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Fear gauge, long in slumber mode, could awaken in fall

by fwire  Sep 14, 2012 04:15 IST

#India   #markets   #NewsTracker  

REUTERS - A calm summer has allowed many on Wall Street to take vacations this year, but don't count on the tranquility lasting into the fall.

Massive central bank intervention has kept a lid on the market turmoil of the past year, and helped major U.S. stock indices advance to multi-year highs even as the European debt crisis remains a threat, and demand slowed in major world economies.

The S&P 500 closed at its highest level since December 2007 on Thursday after the U.S. Federal Reserve said it would start another round of monetary stimulus to boost the economy. As a result, risk perceptions reflected by Wall Street's so-called fear gauge, the CBOE Volatility Index fell sharply. The VIX dropped 11 percent to 14.05.

The VIX had hit a multi-year low in August and remains below 20, consistent with expectations for relative calm in markets, compared with the 48 level it hit in August 2011.

But market strategists say more volatile periods could lie ahead, pointing to macro risks surrounding the uncertainty of the three-year old European debt crisis, the U.S. presidential election in November, and tensions between Israel and Iran and the Middle East in general.

To top it all off, the looming "fiscal cliff" in the United States - a combination of tax increases and cuts in government spending that could send the U.S. economy into recession - also threatens markets.

"At the end of the day I don't think we are adequately pricing in risk right now," said Michael McCarty, managing partner of Differential Research, an institutional research firm in Austin, Texas.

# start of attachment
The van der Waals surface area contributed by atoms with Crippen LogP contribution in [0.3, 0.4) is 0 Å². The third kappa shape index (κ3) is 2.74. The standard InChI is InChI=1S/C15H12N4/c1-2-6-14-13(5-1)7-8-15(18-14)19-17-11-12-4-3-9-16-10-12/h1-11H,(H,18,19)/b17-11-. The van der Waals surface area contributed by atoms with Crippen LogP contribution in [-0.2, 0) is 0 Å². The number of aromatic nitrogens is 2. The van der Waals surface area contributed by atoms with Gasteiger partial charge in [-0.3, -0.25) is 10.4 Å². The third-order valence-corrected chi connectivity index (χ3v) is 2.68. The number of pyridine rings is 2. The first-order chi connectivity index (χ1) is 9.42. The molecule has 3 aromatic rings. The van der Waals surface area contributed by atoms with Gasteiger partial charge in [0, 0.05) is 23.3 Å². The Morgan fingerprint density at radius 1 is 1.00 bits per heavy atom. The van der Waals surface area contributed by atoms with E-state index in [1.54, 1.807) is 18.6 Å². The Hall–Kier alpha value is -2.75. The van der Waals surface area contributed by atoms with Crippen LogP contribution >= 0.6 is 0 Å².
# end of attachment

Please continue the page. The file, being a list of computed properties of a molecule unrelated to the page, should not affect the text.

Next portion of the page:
In the options market, heading into the Fed meeting heavy volume in VIX contracts suggested some investors were looking to protect their portfolios against a potential pullback in stocks and a spike up in volatility in the weeks and months ahead.

Options volume on the VIX hit a daily record on Tuesday, as more than 1.2 million contracts changed hands, the highest level since August 2011, according to the Chicago Board Options Exchange. That exceeded the previous peak of 1.17 million contracts traded on August 5, 2011 - the day Standard & Poor's lowered the U.S. triple-A credit rating to double-A-plus.

The turnover included more than 827,000 VIX call options traded on Tuesday.

"As volume in VIX options increases, it is a signal that more people are using the contracts as a hedge to their long equity exposure," said Ben Londergan, co-chief executive officer at Group One Trading in Chicago.

FISCAL THREATS

Last summer, Wall Street suffered through a sharp selloff throughout August as Congress and the Obama Administration were unable to agree to a deal to raise the U.S. debt borrowing limit until the last minute.

This week, Moody's Investors Service again warned that a downgrade of the U.S.'s triple-A rating is possible if budget negotiations do not lead to a meaningful decline in the deficit.